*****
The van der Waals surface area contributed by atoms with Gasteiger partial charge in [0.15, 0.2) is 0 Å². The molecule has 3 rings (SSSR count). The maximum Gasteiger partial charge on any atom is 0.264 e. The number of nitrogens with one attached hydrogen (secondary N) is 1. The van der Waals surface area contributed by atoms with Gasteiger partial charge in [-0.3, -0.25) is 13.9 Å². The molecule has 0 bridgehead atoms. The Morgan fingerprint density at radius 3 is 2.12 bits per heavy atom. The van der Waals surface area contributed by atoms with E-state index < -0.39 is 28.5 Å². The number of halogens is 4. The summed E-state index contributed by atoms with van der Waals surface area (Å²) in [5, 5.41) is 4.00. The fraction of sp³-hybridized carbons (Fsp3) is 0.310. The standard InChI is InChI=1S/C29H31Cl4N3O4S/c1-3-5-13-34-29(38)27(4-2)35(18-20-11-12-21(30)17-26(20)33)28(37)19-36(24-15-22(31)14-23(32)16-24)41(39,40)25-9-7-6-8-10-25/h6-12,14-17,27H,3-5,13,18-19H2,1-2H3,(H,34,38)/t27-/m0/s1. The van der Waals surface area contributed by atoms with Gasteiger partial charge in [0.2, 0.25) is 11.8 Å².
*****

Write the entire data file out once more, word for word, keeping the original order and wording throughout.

The van der Waals surface area contributed by atoms with Gasteiger partial charge in [0.15, 0.2) is 0 Å². The molecule has 3 rings (SSSR count). The maximum Gasteiger partial charge on any atom is 0.264 e. The number of nitrogens with one attached hydrogen (secondary N) is 1. The van der Waals surface area contributed by atoms with Gasteiger partial charge in [-0.3, -0.25) is 13.9 Å². The molecule has 0 bridgehead atoms. The Morgan fingerprint density at radius 3 is 2.12 bits per heavy atom. The van der Waals surface area contributed by atoms with E-state index < -0.39 is 28.5 Å². The number of halogens is 4. The summed E-state index contributed by atoms with van der Waals surface area (Å²) in [5, 5.41) is 4.00. The fraction of sp³-hybridized carbons (Fsp3) is 0.310. The standard InChI is InChI=1S/C29H31Cl4N3O4S/c1-3-5-13-34-29(38)27(4-2)35(18-20-11-12-21(30)17-26(20)33)28(37)19-36(24-15-22(31)14-23(32)16-24)41(39,40)25-9-7-6-8-10-25/h6-12,14-17,27H,3-5,13,18-19H2,1-2H3,(H,34,38)/t27-/m0/s1. The van der Waals surface area contributed by atoms with Gasteiger partial charge in [0.2, 0.25) is 11.8 Å².